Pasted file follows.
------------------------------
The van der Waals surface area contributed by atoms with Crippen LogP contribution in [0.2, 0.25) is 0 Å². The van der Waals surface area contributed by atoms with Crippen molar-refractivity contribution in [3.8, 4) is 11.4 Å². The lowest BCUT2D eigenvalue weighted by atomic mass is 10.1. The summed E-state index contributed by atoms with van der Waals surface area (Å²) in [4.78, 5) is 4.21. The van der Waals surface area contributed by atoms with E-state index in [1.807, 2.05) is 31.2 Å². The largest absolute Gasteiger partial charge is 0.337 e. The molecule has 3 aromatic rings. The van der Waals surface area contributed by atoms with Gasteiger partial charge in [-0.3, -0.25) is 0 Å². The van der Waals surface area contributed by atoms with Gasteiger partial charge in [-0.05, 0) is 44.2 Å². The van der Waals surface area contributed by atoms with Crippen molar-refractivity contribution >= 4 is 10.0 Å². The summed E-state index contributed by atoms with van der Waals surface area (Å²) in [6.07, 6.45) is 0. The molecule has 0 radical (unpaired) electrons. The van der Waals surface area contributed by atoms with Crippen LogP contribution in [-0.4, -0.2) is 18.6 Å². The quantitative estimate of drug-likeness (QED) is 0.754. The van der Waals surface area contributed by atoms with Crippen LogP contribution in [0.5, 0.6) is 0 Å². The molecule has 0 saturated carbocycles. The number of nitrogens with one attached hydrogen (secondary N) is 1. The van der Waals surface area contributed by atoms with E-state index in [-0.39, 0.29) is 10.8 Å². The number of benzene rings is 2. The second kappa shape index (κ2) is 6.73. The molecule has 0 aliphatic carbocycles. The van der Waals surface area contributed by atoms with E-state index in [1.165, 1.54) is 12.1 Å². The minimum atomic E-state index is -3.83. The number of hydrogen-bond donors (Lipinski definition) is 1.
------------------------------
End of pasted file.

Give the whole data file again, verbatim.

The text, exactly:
The van der Waals surface area contributed by atoms with Crippen LogP contribution in [0.2, 0.25) is 0 Å². The van der Waals surface area contributed by atoms with Crippen molar-refractivity contribution in [3.8, 4) is 11.4 Å². The lowest BCUT2D eigenvalue weighted by atomic mass is 10.1. The summed E-state index contributed by atoms with van der Waals surface area (Å²) in [4.78, 5) is 4.21. The van der Waals surface area contributed by atoms with E-state index in [1.807, 2.05) is 31.2 Å². The largest absolute Gasteiger partial charge is 0.337 e. The molecule has 3 aromatic rings. The van der Waals surface area contributed by atoms with Gasteiger partial charge in [-0.3, -0.25) is 0 Å². The van der Waals surface area contributed by atoms with Gasteiger partial charge in [-0.05, 0) is 44.2 Å². The van der Waals surface area contributed by atoms with Crippen molar-refractivity contribution >= 4 is 10.0 Å². The summed E-state index contributed by atoms with van der Waals surface area (Å²) in [6.07, 6.45) is 0. The molecule has 0 radical (unpaired) electrons. The van der Waals surface area contributed by atoms with Crippen LogP contribution in [-0.4, -0.2) is 18.6 Å². The quantitative estimate of drug-likeness (QED) is 0.754. The van der Waals surface area contributed by atoms with Crippen LogP contribution in [0.5, 0.6) is 0 Å². The molecule has 0 saturated carbocycles. The number of nitrogens with one attached hydrogen (secondary N) is 1. The van der Waals surface area contributed by atoms with E-state index in [-0.39, 0.29) is 10.8 Å². The number of benzene rings is 2. The second kappa shape index (κ2) is 6.73. The molecule has 0 aliphatic carbocycles. The van der Waals surface area contributed by atoms with E-state index in [1.165, 1.54) is 12.1 Å². The minimum atomic E-state index is -3.83. The number of hydrogen-bond donors (Lipinski definition) is 1.